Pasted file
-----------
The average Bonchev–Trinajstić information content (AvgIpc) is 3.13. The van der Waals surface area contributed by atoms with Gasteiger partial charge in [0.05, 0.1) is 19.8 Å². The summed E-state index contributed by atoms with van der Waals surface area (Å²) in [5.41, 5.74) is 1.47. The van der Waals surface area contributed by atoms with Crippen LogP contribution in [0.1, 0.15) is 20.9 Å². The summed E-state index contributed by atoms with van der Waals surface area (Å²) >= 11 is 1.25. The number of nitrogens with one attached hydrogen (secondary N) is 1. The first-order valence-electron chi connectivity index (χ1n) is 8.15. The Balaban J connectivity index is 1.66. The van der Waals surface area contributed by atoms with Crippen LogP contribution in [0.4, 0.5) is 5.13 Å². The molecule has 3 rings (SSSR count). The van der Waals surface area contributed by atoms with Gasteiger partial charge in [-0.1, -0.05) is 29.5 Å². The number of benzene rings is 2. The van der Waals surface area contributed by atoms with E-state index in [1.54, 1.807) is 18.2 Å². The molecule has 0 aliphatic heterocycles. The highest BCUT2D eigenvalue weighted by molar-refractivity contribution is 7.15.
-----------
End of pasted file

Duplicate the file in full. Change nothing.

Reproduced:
The average Bonchev–Trinajstić information content (AvgIpc) is 3.13. The van der Waals surface area contributed by atoms with Gasteiger partial charge in [0.05, 0.1) is 19.8 Å². The summed E-state index contributed by atoms with van der Waals surface area (Å²) in [5.41, 5.74) is 1.47. The van der Waals surface area contributed by atoms with Crippen LogP contribution in [0.1, 0.15) is 20.9 Å². The summed E-state index contributed by atoms with van der Waals surface area (Å²) >= 11 is 1.25. The number of nitrogens with one attached hydrogen (secondary N) is 1. The first-order valence-electron chi connectivity index (χ1n) is 8.15. The Balaban J connectivity index is 1.66. The van der Waals surface area contributed by atoms with Crippen LogP contribution in [0.4, 0.5) is 5.13 Å². The molecule has 3 rings (SSSR count). The van der Waals surface area contributed by atoms with Gasteiger partial charge in [-0.1, -0.05) is 29.5 Å². The number of benzene rings is 2. The van der Waals surface area contributed by atoms with E-state index in [1.54, 1.807) is 18.2 Å². The molecule has 0 aliphatic heterocycles. The highest BCUT2D eigenvalue weighted by molar-refractivity contribution is 7.15.